Gar has never liked water, but at our birthed doctor’s request, he started drinking less iced tea and more water with powdered flavors in it. As the summer wore down, he got tired of the taste of the additive in his drinks and went back to tea, which he’d been making in the form of sun tea. He’s aware that I’d like him to drink more water too, so our morning conversation was as expected. I asked, “How are you doing on your water intake?”
He nonchalantly answered, “Pretty good.”
I questioned, “Pretty good?”
He nodded and shrugged, “Ya, pretty good. I just put two quarts of water in the jar with my tea bags.”
I have a 94-year-old client, and we’ve had many conversations about how much we dislike cooking and how truly bad we are at it. One morning as we discussed our food failures she quipped, “I’ve burned more muffins than I’ve ate.”
She has a stationary recumbent bike she calls “pumper” and one day when I got to her place, she said, “You know I really like those little, red, microwave macaroni and cheese bowls. They fit perfectly in the water bottle slot on my pumper and this afternoon I put caramel corn in the little bowl and ate it while I pumped.”
We keep her refrigerator stocked with apple, grape and cranberry juice, protein drinks and water. I’d fixed dinner the evening before, then cleaned the kitchen, got her set for the night with her television remote and left. Upon arriving the next morning, there was a bowl in the sink with a small amount of milk residue in the bottom. I asked, “Did you have ice cream last night?” She nodded, “Ya, I got thirsty and wanted something cold.”
Our mountaineering daughter, Lunny, generally has to haul her own gear up mountains by backpack, but sometimes she has sherpas or porters. These helpful, knowledgeable people are always hardworking and Lunny has never met one she didn’t appreciate, nor part with anything but fondness. Her group recently hiked up Kilimanjaro, and the porters were extraordinary.
The team would get up early to a hot breakfast prepared by porters, then start hiking. The porters would breakdown camp, get on the trail behind the team, pass, then have a hot lunch ready when the team arrived. They’d do this all again for supper, which always started with steaming soup bowls. One woman on the team had a birthday midway through the week of hiking and on her big day, the porters produced, out of a backpack, a perfectly frosted cake. It wasn’t dented, cracked or mashed and had been stowed away for days. What planning, what creative packing, what kindness. I’ve taken cakes camping and they are never flaw free… similar to my cooking.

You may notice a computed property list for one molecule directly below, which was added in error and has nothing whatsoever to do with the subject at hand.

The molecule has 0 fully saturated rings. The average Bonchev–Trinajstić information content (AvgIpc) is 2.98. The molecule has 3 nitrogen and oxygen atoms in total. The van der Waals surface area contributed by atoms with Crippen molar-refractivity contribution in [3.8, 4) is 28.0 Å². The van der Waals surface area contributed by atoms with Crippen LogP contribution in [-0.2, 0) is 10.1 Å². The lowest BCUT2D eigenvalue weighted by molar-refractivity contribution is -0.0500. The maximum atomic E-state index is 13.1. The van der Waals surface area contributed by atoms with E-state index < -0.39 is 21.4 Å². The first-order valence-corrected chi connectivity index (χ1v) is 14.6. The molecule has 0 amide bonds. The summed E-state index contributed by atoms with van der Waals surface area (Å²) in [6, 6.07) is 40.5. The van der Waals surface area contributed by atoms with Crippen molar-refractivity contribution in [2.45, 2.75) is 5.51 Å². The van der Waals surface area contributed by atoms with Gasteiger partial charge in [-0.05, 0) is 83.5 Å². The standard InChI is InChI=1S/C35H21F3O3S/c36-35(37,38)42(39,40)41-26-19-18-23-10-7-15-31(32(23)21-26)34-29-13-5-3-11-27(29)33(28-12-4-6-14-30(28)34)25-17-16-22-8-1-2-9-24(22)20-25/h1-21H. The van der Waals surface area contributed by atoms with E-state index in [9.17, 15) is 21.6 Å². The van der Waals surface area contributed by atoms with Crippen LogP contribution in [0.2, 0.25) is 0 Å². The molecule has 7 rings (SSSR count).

We’d pulled our RV into a park to stay awhile and were delighted to get to know a wonderful, older man named Rocky, who was located next door. After a few nights, I took a bowl of goulash over to him and he was so grateful it was kind of sad. I mean, it was my concoction, and that alone should have kept him from answering the door. The next evening, Gar and I had just finished eating crawdads with butter and feeling like diet experts about our abundant protein intake, when there was a knock on the door. Gar answered, and it was Rocky. Handing Gar two bowls of strawberries, shortcake and whipped cream, he told Gar he imagined it would last us a few days. We ate both bowls before going to bed and agreed, our neighbor quite obviously had never seen the Eidens eat.
One night, after flying to see our offspring, I texted our other kids, “Our plane landed, and as we started to exit, we were stopped. Peering around everyone I noticed a dozen policemen. I’d always known this was a possibility. The police finally realized I have no culinary skills and guessed they were there to arrest me for breaking the law by impersonating someone pretending to know how to cook. Imagine my relief when, after resignedly putting out my hands for the cuffs, they pushed a man forward who’d been causing a ruckus over connection problems. They gave him a choice. Did he want to eat a meal concocted by me or would he just as soon get the electric chair? He was still deciding when our ride arrived.”
One son texted, “He knew either was a death sentence.”